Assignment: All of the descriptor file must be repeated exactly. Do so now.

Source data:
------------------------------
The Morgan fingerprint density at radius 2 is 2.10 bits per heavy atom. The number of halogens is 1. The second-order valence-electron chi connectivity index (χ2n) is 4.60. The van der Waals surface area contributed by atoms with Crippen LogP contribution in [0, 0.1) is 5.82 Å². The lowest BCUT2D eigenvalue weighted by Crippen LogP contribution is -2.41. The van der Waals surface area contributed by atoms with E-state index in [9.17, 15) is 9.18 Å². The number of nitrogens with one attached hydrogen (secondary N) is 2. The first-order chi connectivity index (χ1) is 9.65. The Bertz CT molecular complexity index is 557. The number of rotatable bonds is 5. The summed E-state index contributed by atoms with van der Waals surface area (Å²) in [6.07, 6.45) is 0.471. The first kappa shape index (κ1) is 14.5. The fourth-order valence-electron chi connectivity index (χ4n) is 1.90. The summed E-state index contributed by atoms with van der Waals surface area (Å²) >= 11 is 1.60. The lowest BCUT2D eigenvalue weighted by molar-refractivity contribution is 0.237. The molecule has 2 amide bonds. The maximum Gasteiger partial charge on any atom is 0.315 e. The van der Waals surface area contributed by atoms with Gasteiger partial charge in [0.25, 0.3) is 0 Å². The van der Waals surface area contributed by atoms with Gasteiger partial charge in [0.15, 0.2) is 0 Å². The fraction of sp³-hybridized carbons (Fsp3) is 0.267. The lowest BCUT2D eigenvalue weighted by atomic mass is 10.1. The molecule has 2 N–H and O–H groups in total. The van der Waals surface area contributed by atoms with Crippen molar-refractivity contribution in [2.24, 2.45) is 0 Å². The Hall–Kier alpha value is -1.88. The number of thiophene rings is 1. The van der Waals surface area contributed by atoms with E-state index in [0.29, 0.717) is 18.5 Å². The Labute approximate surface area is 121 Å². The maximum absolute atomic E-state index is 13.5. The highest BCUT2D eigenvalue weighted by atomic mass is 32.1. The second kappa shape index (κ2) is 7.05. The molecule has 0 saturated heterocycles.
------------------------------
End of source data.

The Morgan fingerprint density at radius 2 is 2.10 bits per heavy atom. The number of halogens is 1. The second-order valence-electron chi connectivity index (χ2n) is 4.60. The van der Waals surface area contributed by atoms with Crippen LogP contribution in [0, 0.1) is 5.82 Å². The lowest BCUT2D eigenvalue weighted by Crippen LogP contribution is -2.41. The van der Waals surface area contributed by atoms with E-state index in [9.17, 15) is 9.18 Å². The number of nitrogens with one attached hydrogen (secondary N) is 2. The first-order chi connectivity index (χ1) is 9.65. The Bertz CT molecular complexity index is 557. The number of rotatable bonds is 5. The summed E-state index contributed by atoms with van der Waals surface area (Å²) in [6.07, 6.45) is 0.471. The first kappa shape index (κ1) is 14.5. The fourth-order valence-electron chi connectivity index (χ4n) is 1.90. The summed E-state index contributed by atoms with van der Waals surface area (Å²) >= 11 is 1.60. The lowest BCUT2D eigenvalue weighted by molar-refractivity contribution is 0.237. The molecule has 2 amide bonds. The maximum Gasteiger partial charge on any atom is 0.315 e. The van der Waals surface area contributed by atoms with Gasteiger partial charge in [0.25, 0.3) is 0 Å². The van der Waals surface area contributed by atoms with Gasteiger partial charge in [0.15, 0.2) is 0 Å². The fraction of sp³-hybridized carbons (Fsp3) is 0.267. The lowest BCUT2D eigenvalue weighted by atomic mass is 10.1. The molecule has 2 N–H and O–H groups in total. The van der Waals surface area contributed by atoms with Crippen molar-refractivity contribution in [2.24, 2.45) is 0 Å². The Hall–Kier alpha value is -1.88. The number of thiophene rings is 1. The van der Waals surface area contributed by atoms with E-state index in [0.29, 0.717) is 18.5 Å². The Labute approximate surface area is 121 Å². The maximum absolute atomic E-state index is 13.5. The highest BCUT2D eigenvalue weighted by atomic mass is 32.1. The second kappa shape index (κ2) is 7.05. The molecule has 0 saturated heterocycles.